What makes luxury cars so expensive?: originally appeared on Quora: The best answer to any question. Ask a question, get a great answer. Learn from experts and access insider knowledge. You can follow Quora on Twitter, Facebook, and Google+.
Answer by Jason Lancaster, editor of AccurateAutoAdvice.com
The short answer: Luxury cars are more expensive because of their limited production volumes.
The long answer...
A lot of people believe that luxury cars cost more than regular cars because of their superior quality parts, their bigger and better options, because they're made from more expensive materials, etc. This is only partially correct.
A natural leather seat cover, for example, does cost more than one made from cloth or vinyl...but it's not as if the cost difference is extraordinary. Same goes for luxury features like heated seats and steering wheels, all glass roofs, etc.
The dirty little secret of the auto industry is that the costs of luxury options are typically incremental. In the words of industry expert and consultant Jim Hall (of 2953 Analytics):
"Automakers profit hugely [from luxury packages]...the incremental cost of adding the new materials and features is way short of what they can charge [for the upgrades]."
Now Jim was talking about luxury packages for pickup trucks that can top $70,000, but the type of vehicle makes no difference. It's not as if BMW is using a completely different class of leather than Ford is using in their Platinum F-150, or that a new Lexus interior has anything on the interior of a new GMC Denali (seriously, have you checked these trucks out? it's ridiculous).
The incremental cost of luxury features helps to explain why manufacturers will offer them on economy cars. Honda offers leather interior and navigation on their entry-level Fit, for example, because doing so is very profitable. Every customer who pays an additional $3k for the Fit EX-L increases Honda's overall profits on the model, as at least half of that premium is pure profit.
The main reason that something like a Range Rover or SL500 costs so much is production volume. Cars are incredibly expensive to design and develop. Automakers frequently spend hundreds of millions of dollars (sometimes billions) designing and developing vehicles from the ground up.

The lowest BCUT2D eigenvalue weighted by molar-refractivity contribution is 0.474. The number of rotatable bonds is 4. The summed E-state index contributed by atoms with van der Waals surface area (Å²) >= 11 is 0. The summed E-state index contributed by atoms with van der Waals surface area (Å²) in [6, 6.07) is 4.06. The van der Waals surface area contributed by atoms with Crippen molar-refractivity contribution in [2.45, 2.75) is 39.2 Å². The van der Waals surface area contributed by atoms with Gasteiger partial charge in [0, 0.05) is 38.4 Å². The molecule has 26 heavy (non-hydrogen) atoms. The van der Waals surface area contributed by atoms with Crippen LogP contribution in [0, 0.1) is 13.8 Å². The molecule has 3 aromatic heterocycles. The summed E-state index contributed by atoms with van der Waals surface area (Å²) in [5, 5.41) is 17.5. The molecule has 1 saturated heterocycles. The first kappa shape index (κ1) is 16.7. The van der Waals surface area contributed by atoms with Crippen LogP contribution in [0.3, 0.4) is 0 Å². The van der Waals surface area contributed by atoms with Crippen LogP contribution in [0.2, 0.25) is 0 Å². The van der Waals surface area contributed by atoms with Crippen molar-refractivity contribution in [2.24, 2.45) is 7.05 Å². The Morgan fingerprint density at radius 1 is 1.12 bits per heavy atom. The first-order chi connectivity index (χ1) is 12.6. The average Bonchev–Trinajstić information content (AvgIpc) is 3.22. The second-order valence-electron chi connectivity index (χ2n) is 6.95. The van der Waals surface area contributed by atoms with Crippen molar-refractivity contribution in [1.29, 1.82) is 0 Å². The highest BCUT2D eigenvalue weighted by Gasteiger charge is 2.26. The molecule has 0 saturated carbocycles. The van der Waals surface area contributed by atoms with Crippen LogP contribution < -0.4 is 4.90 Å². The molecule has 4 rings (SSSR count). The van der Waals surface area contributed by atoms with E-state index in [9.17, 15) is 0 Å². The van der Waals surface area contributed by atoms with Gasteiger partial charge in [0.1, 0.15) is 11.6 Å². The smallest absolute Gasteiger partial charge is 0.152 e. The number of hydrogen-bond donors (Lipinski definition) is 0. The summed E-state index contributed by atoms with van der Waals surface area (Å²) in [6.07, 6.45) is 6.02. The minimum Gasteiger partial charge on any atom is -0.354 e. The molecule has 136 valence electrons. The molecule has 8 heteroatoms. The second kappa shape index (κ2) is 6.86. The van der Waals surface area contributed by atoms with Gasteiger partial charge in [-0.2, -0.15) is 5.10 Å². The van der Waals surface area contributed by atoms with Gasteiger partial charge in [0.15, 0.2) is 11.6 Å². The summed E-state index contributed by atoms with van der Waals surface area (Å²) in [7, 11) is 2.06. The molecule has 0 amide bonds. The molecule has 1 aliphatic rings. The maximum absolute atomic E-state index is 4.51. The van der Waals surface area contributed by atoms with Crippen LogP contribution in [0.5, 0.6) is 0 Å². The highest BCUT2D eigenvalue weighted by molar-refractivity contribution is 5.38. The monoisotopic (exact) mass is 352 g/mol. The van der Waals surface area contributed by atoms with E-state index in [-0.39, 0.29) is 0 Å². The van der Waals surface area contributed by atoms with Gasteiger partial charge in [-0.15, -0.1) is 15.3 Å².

Then, on top of the high design and development costs, there's also the matter of tooling and configuring a manufacturing plant, training the assembly line workers, updated the robotics that manage various parts of the assembly process, etc.
Toyota, for example, spent over $2 billion developing their Tundra pickup truck, at least if you count the cost of the factory they built for the truck in San Antonio.
These costs have to be amortized across every vehicle sold. As a result, a limited production vehicle absolutely must cost more than a mass produced vehicle. If you take $1 billion dollars in product development costs, for example, and spread that across a vehicle model that sells about 10,000 units a year for 5 years, you're looking at $20,000 per car just to break even (ignoring the time value of money and ROI expectations set by the automaker).
Not to mention, you still have to actually buy all the parts and put them together in a factory! You're $20k in the hole before you even think about starting to build the car...and that assumes you're going to hit your sales projections (which is never guaranteed).
Summing up, the math is pretty simple once you understand the facts.
- Individual vehicle models often cost hundreds of millions of dollars to develop, not counting the costs of setting up a manufacturing plant, hiring assembly workers, etc. The total cost is easily1 billion per vehicle, often more.
Basically, luxury cars are more expensive because you're paying for exclusivity. The more exclusive (fewer models sold) the car, the more the automaker has to charge each buyer for their design, development, and assembly costs.
P.S. Now that you know how it works, you understand why all automakers chase sales volume. The more they can grow their sales, the lower their effective cost per vehicle sold.